Degreasing

by Jane Wangersky | February 13th, 2014 | Cooking Basics
FacebookTwitterPinterestLinkedIn

ladle n sauce“Degrease” is a pretty self-explanatory word, but when do you need to do it? And even more importantly, how do you do it? After all, food, unlike lots of other things in the kitchen, can’t be degreased by sprinkling it with baking soda, washing it with dish detergent, or spraying it with that industrial grease remover you see at the hardware store.

As for when, there are a few rules of thumb:

If the recipe says degrease, do it. What if there’s not much grease to take out? You can decide whether you want to bother — your job is easier, but the fact that your ingredients contained less fat than the recipe writers expected may mean that the food dried out in cooking.

If there are more than a few circles of fat floating on the surface of your soup, sauce, or casserole, degrease. Fat may not be the dangerous substance we thought it was a few years ago, but too much of it ruins the taste and texture of food, and gives most people a queasy feeling.

If you have to look through a wall-to-wall transparent yellow layer to see the surface of your food, definitely degrease.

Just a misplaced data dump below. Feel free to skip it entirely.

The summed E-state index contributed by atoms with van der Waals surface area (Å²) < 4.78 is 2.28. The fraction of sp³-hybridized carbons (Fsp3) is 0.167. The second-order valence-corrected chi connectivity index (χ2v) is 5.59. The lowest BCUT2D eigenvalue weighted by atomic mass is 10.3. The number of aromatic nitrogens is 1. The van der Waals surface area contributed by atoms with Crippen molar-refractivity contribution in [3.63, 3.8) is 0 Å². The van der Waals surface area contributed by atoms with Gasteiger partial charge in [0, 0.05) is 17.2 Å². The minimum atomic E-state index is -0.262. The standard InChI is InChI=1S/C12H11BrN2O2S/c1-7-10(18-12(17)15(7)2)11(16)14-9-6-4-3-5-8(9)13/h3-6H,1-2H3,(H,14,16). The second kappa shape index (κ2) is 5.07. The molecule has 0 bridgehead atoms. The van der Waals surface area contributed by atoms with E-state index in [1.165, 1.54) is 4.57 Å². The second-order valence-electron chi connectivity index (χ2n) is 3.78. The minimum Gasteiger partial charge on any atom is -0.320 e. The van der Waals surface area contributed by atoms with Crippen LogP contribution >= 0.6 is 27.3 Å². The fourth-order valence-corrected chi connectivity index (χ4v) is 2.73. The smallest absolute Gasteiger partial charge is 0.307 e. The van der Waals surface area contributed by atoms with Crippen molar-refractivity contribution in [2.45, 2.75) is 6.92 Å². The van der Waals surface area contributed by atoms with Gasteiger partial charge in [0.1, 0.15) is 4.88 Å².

That’s when. Now for how. (But first, as a side note, let me say that fried food, like chicken and French fries, can be drained on paper towels, or even dabbed with them, if it seems too greasy.)

The easiest way to degrease is, unfortunately, the slowest, but do it if you have time — just put the dish in the fridge for a few hours. The fat, which is already at the top, will magically form a solid layer you can just lift off with a spatula and get rid of.

You can try to fast-track this process by putting the soup, sauce, or whatever in a small container and putting that in a larger container of ice or cold water. It’s never really worked for me, but I have no patience.

A gravy (or fat) separator is handy if you have a fairly large amount of mostly liquid food to degrease. It’s something like a small pitcher with the spout coming out of the lower part, so when the fat rises, you can pour off the non-fat part and just leave the fat behind. Well, except for the little bit of fat at the top of the spout, but nothing’s perfect.

Something else that may work for you is to roll up a paper towel, stick the end into the fat to soak some up, then cut off the grease-soaked part and repeat till you’ve got most of it. I got this from The Joy of Cooking.

Degreasing can be an essential step — so try the different methods till you find what works for you.

FacebookTwitterPinterestLinkedIn
Comments on Degreasing